Season with S & P

Preheat oven at 200 c

Fry the leeks, stirring occasionally till golden, season with S & P and set aside.

Roll out pastry, line your dish, grab a fork and gently stab the pastry on the bottom surface.

On top of the pastry lined dish, place grease proof paper and a layer of dried pluses or rice.

Blind bake pastry case for 10 mins.

In a bowl and with a blender mix together for 30 seconds, the eggs, cream and crème fraîche, stir in leeks and a third of the cheese.

Pour contents into semi cooked pastry shell and sprinkle with the remaining cheese and cook for 30 mins.

All our ovens cook slightly differently, so keep an eye on it whilst cooking.
Beetroot & Potato Gratin

Roasted Red peppers with garlic, capers and olive oil

Thursday, 30 January 2014

Peri Peri Spatchcock Chicken, Chunky Coleslaw & Fries

Let's face it, nobody wants to be exiled to the kitchen when entertaining friends, that is why I love this dish.  Practically all the preparation can be done in advance i.e., Marinate the chicken over night, chunky coleslaw ( which can be made up to 2 hrs before) and I hasten to add, cheat with the fries.  Trying to keep on a more healthy tip, I'm not too keen on deep frying anything.  Problem solved as I have found these, Sainsburys own 'Lightly spiced fries' at £1 that can be just popped in the oven.  Hey Presto, this meal always has my guests cooing with delight and smacking there lips as I present it at the table. 

The Grumpy Greek and I love this 'Peri Peri' chicken we also love our piggy sized portions which allows me my 'Lazy Leftovers' for the following day.  ENJOY x

marinade for one medium chicken

100 ml olive oil

50 ml red wine vinegar

1 tsp paprika
1/2 tsp oregano
3 large red chilies, finely chopped (these are milder or you can use birds eye chilies instead for a real kick)
1 sweet pointed red pepper finely chopped
7 garlic cloves, blanched for 2 mins then roughly diced
dash of chilli infused oil (optional)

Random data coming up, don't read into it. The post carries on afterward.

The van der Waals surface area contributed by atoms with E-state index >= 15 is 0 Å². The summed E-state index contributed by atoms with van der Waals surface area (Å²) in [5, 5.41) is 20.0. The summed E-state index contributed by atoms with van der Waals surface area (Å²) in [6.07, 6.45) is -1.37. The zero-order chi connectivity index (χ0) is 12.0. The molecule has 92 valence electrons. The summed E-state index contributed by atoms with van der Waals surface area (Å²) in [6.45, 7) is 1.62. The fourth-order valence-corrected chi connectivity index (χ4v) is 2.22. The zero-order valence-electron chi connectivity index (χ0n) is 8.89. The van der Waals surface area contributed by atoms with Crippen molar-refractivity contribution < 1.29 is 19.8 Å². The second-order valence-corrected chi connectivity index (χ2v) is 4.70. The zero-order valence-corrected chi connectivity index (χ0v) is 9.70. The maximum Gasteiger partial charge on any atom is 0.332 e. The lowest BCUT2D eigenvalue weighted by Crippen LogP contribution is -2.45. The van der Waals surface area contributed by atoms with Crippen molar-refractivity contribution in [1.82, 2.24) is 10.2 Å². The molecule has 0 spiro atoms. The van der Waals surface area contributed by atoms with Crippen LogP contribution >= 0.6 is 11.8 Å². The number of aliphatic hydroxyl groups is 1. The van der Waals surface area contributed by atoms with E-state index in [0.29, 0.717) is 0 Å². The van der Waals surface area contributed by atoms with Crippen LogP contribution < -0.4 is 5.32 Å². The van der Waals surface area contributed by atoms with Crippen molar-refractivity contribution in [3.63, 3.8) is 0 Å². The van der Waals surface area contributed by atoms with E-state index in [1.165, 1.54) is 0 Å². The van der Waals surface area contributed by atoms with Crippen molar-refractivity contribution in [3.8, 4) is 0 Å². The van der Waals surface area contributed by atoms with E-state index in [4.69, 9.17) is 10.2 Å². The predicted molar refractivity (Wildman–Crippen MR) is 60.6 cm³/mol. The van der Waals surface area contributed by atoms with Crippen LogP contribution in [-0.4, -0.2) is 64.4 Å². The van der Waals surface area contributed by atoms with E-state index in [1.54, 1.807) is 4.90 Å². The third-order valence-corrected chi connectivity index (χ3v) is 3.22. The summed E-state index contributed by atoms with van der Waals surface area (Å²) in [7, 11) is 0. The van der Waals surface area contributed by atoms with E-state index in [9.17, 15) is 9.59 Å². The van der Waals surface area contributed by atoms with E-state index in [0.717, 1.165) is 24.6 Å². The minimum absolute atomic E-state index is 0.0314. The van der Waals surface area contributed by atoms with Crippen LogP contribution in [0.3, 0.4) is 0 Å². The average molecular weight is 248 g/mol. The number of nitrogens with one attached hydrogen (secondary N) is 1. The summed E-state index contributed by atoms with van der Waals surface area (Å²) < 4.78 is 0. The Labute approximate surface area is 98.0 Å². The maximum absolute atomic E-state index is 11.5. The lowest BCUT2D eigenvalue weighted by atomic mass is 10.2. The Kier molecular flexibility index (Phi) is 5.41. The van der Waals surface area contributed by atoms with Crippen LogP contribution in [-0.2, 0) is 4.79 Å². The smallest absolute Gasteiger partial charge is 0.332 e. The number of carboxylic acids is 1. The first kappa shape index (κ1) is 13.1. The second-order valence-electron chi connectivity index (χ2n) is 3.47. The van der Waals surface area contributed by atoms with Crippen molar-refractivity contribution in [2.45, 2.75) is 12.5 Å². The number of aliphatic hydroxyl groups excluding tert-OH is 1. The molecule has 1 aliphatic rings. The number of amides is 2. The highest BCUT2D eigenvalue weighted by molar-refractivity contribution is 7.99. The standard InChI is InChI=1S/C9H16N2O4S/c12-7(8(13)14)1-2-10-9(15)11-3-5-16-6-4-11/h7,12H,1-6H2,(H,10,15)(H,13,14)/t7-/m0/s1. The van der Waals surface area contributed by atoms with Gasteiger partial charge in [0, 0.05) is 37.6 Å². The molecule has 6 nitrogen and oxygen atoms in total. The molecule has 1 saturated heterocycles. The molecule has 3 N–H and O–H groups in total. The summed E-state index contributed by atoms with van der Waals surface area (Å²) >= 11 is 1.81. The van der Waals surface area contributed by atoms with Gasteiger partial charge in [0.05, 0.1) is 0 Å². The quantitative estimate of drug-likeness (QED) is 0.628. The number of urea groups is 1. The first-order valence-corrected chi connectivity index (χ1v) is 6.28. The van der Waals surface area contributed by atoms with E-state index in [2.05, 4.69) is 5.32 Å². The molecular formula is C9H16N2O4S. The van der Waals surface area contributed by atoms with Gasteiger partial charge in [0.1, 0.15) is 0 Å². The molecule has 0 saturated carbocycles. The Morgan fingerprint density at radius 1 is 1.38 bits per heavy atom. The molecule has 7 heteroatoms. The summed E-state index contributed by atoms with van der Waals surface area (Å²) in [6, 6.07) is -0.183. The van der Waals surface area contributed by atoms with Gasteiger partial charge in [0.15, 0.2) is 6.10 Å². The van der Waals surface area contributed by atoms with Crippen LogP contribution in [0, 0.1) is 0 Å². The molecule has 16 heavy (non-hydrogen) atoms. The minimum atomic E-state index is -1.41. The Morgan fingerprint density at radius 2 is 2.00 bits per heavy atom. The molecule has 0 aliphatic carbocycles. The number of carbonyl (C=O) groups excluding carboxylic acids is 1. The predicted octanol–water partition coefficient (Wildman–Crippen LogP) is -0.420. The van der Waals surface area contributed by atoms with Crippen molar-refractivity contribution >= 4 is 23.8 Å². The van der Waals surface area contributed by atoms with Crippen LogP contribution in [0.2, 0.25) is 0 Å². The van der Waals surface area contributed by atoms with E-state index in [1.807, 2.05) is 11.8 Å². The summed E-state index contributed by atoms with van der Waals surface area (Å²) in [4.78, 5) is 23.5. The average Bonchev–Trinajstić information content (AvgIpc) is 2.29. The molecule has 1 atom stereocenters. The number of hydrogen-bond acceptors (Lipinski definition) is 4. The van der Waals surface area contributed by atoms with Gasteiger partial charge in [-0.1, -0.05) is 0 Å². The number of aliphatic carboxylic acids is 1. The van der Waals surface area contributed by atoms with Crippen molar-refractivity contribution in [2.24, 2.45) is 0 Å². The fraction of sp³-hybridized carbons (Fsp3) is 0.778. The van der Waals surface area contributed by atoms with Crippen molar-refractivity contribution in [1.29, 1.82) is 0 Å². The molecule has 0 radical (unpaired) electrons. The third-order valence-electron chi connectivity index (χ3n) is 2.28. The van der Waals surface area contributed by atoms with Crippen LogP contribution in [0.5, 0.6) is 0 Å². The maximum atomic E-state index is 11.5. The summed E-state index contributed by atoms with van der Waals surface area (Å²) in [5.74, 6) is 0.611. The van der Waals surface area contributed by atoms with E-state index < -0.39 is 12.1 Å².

2 tsp sugar
1 tsp salt crystals

Place in a small saucepan and simmer gently for 4 to 5 mins

Blitz together in a food processor and set aside to cool


Pre heat oven at 220 c

1 med chicken, washed and dried

Remove back bone with poultry scissors or a sharp heavy knife (please be careful) 

You can use bamboo skewers (soaked in cold water for 30 mins, see photo below) if you wish but these sometimes get in the way when it comes to fitting the chicken in the griddle pan

Place chicken in a roasting tin and pour over cold marinade now rub in on both sides. Breast side up, cover in foil or cling film and place in fridge over night.

Next morning, turn chicken over, spoon marinade over underside of chicken, cover and return to fridge until you are ready to cook it.

Heat a griddle pan, season chicken well on both sides

When griddle pan is hot, place chicken breast side down for 2 to 3 mins giving the odd press to ensure an even colour, flip bird over and repeat on the other side

Place in oven uncovered for 15 mins at 220 c, 

Turn oven down to 190 c, baste chicken, loosely cover with foil and return to oven for a further 30 mins basting every 10 mins

All ovens are different, so make sure the chicken is cooked thoroughly and the juices run clear.   Remove from oven, tightly cover with foil and a tea towel and leave to stand for 10 to 15 mins for a perfectly tender, moist chicken.

Cook fries according to packet instructions but make sure they're crispy

Chunky Coleslaw
Make this at least 2 hrs before devouring.

1/4 white & 1/4 red cabbage, medium sliced
2 large carrots, coarsely grated
1 med onion, finely sliced
handful finely chopped curly parsley, reserving a little for garnish
3 to 4 Tbs mayonnaise
1 & 1/2 Tsp creme fraiche
season well with S & P

Turn the cold water on ( you'll thank me in a minute) and with your clean hands mix all the ingredients together.  Now you'll be covered in mayonnaise but you won't get it all over your taps when you rinse your hands. 

Cling film & place in the fridge till your ready to serve.

Lazy Leftovers

Peri Peri Chicken, chunky coleslaw and wild rocket sandwich